What Dylan has experienced, then, is not exactly a comeback, but something more akin to Johnny Cash’s nearly simultaneous resurgence: it’s a reawakening, a redefinition of how a legendary figure can age and grow and become more human without sacrificing quality or mystery. How has Dylan been able to reach this comfortable point in his career, when he remains relevant enough to play with younger bands at the Grammys and feisty enough to leave them in his wake?
2. The politics of evangelicalism
Chris Seiple, president of the Institute for Global Engagement, has a piece in Foreign Affairs in response to an earlier article titled “God and Caesar in America,” in which the authors suggest that mixing religion and politics is unavoidably bad for both. Seiple disagrees, writing,
At any rate, contrary to what Putnam and Campbell claim, it has been my experience that Americans want faith-formed values to play a role in discussions about domestic and foreign policies. And they want a leader with a strong sense of faith and convicted humility. They do not want, as Putnam and Campbell themselves confirm, to adhere to religious ideologies with political checklists about how to think, act, and vote. Toward this end, the United States needs to reclaim and strengthen that safe space in which those of opposite, but not necessarily opposing, theological and political views can work together. Americans are a faithful and respectful people. Our capacity to listen to each other’s narratives and cooperate without rancor is what made us great. More than ever, such capacity is the key to future greatness in a globalized world.
3. Common good, sphere sovereignty and virtue
Clay Cooke, a PhD candidate in ethics at Fuller Seminary, writes for Capital Commentary that for those who pursue public justice, the cultivation of virtue is essential:
If we take the symphony as a metaphor for our public lives, and the musically trained individual as a metaphor for the cruci-formed Christian, then it becomes evident why cruciformity is indispensable for seeking justice. For although we inhabit the same world as everyone else, when we imitate Christ our inhabitation of the world becomes exceedingly different. We see political hot topics such as tax rates, immigration, and educational reform not through the polarized lens of conservative or liberal ideologies, but through the lens of creating space for others in the pursuit of public justice. Thus, the point of moral formation in the Way of the Cross is ultimately about creating this space for others. It is about counter-formation away from the dominant ideologies that surround us, and formation toward the cruciform restoration of creation. As we imagine what this restoration might look like as we go about each day, we can remember Micah’s call to action—do justice and love mercy.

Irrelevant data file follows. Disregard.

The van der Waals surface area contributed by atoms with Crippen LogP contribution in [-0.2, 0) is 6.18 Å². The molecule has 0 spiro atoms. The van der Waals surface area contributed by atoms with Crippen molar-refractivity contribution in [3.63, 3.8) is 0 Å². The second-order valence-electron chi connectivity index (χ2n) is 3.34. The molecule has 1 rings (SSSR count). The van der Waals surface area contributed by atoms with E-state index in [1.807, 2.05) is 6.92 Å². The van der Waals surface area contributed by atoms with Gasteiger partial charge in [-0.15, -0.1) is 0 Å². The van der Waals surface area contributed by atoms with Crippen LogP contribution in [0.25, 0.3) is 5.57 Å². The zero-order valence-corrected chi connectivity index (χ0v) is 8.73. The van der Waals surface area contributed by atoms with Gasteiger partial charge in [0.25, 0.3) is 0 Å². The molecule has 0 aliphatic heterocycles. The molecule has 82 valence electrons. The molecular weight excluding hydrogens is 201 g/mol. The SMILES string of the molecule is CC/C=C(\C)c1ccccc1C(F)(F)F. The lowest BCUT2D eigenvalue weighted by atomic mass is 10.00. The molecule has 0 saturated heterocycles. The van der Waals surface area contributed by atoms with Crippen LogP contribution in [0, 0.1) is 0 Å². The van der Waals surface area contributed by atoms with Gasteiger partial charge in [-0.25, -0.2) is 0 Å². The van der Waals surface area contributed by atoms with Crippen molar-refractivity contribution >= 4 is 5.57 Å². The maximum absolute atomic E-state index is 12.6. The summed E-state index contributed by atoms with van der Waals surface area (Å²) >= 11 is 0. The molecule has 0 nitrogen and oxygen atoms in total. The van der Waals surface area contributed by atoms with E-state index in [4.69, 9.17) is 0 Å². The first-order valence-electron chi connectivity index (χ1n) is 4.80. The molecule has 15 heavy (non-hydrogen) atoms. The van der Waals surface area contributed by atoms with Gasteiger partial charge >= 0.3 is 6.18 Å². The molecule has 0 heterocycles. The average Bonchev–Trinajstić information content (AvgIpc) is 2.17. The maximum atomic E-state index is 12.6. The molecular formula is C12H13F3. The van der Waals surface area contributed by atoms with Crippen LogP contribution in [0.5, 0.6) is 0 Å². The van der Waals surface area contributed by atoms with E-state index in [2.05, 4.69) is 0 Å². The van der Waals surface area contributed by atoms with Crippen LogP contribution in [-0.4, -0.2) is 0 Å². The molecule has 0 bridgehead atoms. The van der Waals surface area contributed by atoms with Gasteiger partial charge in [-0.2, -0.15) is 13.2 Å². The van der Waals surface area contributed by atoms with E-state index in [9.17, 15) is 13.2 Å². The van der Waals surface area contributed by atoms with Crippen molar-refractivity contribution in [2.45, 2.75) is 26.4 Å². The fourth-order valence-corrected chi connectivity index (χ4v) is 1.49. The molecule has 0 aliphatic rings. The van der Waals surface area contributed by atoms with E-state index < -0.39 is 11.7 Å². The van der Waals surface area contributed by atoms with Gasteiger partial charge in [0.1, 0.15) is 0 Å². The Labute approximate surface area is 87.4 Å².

4. Race and the Christian
If you missed the recent livestream of the discussion on Christianity and race featuring John Piper, Tim Keller and Anthony Bradley, the video of each of the three presentations and another with the Q&A that followed has been posted at Desiring God. It’s an important conversation.
5. Comparing possibilities for change in Guatemala and Honduras
Duncan Green, head of research for Oxfam GB, recently traveled in Central America, and compares the prospects for positive change in neighboring Guatemala and Honduras on his From Poverty to Power blog, including what’s better in Guatemala, what’s worse, and what’s similar. Here’s some of the (comparatively) good news from Guatemala:
Compared to Honduras, the legal and institutional panorama feels much more promising – the Peace Accords of 1996 that brought an end to Guatemala’s bloody civil war have left a legacy of institutions such as local ‘development committees’ bringing together civil society and local government, with some access to (or at least influence over) spending decisions.
6. The IMF’s mission to Judea
NYU development economist Bill Easterly often pokes fun at the World Bank, IMF and others, as he does here, imagining what an IMF report would look like around Easter, two thousand years ago:
Repaso is intended as a thought-provoking compilation of news and commentary from the past week related to the intersections of faith, development, justice and peace. As always, I welcome your thoughts on any of the links and ideas in this roundup!
[Photo credit: americansongwriter.com]